We all know how it started. The band peddled their garage sale demo to every known record company. And they got rejected by the record labels because they weren’t pop enough. The songs weren’t pop enough. And they weren’t pogi enough. It’s almost saying that their music was crap, even though it wasn’t. Crappily recorded, yes, but not crap. It only means record exec couldn’t put a price tag on it. It’s worthless. At least to them.
We all know what happened next. The band taped the demo on multiple cassettes and Ely Buendia draw fishes for the cover art. Because both Kurt Cobain and Jesus Christ, were born under the sign of Pisces. And both of them sported long hair, at least, according to the popular western interpretation of the image of Christ. And they called it Pop U! Because why not. And it became a huge college hit. I just don’t know which specific colleges in UP.
I just realized now that what’s on the cover weren’t actually tiny fishes, but tiny guitars. I was probably high when I wrote the last paragraph. Anyway José, 30 long years and an ongoing pandemic later, Schizo Records is re-issuing Eraserheads’ first ever demo, not on vinyl, not on CD, not on cassette, and definitely not on Spotify (because it’s evil), but on a format acceptable to every socialist society: the glorious 320 kbps MPEG-2 Audio Layer III. Well, not everyone may be able to get the basic rights and needs, but at least everyone can listen and share music for free.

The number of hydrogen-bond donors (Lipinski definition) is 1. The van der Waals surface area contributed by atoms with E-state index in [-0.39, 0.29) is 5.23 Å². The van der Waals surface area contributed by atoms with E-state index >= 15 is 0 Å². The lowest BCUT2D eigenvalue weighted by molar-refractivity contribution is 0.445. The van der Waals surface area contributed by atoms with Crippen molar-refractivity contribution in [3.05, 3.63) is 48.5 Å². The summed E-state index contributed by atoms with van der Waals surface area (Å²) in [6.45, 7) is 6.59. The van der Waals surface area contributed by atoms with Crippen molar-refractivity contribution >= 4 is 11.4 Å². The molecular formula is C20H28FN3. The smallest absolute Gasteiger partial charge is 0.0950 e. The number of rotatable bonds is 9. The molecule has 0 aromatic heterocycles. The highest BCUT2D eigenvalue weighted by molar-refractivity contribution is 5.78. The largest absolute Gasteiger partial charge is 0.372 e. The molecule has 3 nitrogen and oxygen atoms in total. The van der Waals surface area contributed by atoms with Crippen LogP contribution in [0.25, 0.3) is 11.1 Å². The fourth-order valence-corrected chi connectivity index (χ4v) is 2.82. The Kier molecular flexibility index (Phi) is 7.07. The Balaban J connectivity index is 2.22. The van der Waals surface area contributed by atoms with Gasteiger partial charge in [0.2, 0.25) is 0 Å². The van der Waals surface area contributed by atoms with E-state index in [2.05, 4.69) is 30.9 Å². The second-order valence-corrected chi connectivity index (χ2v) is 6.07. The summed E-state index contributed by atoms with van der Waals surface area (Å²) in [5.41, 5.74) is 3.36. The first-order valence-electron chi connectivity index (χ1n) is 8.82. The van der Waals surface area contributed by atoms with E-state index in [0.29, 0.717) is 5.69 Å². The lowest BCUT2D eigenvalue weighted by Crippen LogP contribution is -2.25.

Click on the link below to get this fresh release from Schizo Records and listen to Eraserheads’ earliest songs like you’ve never heard them before. Because, you probably never heard them before. Buendia’s “Amen!”, Raymund Marasigan’s “Fading River” and “Dying Slow”, and “Venus In The Country” a late era Lennon-McCartney number, demonstrate clearly how unclear it was at the time that this band could actually hit as big as they did a few years later. These were definitely not radio hit material.
While Schizo Records head honcho Levan de Guzman initially planned to have the original Pop U! cassette tape remastered by no other than Steve Albini, famous for his work in Nirvana’s In Utero and Bush’s mediocre Razorblade Suitcase, the plan didn’t push through. When asked why he picked Steve Albini over Bernie Grundman, who remastered Eheads’ major label debut, Levan suggested that the difference between Pop U! and Ultra is instructive, like he was comparing In Utero and Nevermind.
Unfortunately or fortunately, Levan eventually gave up on the idea of remastering the tape after a session of yoga. That is, he realized after de-cluttering his mind that the original tapes weren’t even mastered at all. Remastering them is nothing but impossible, but mastering is. However, he also decided against mastering the tapes—after another session of yoga, of course—realizing that, well, he wanted fans to experience Pop U! in its rawest original uncorrupted form. Because, why tarnish the experience? Why spoil the fun?
Thus, if this is your first time listening to Pop U!, go pop that cherry CD into that CD player. I mean figuratively. And keep in mind that what you’re going to hear is exactly the same sounds the early Christians heard 30 years ago. Every byte of it. Back when they were being persecuted by the Romans. And being fed to the lions. Oh, what a time to be a Christian then!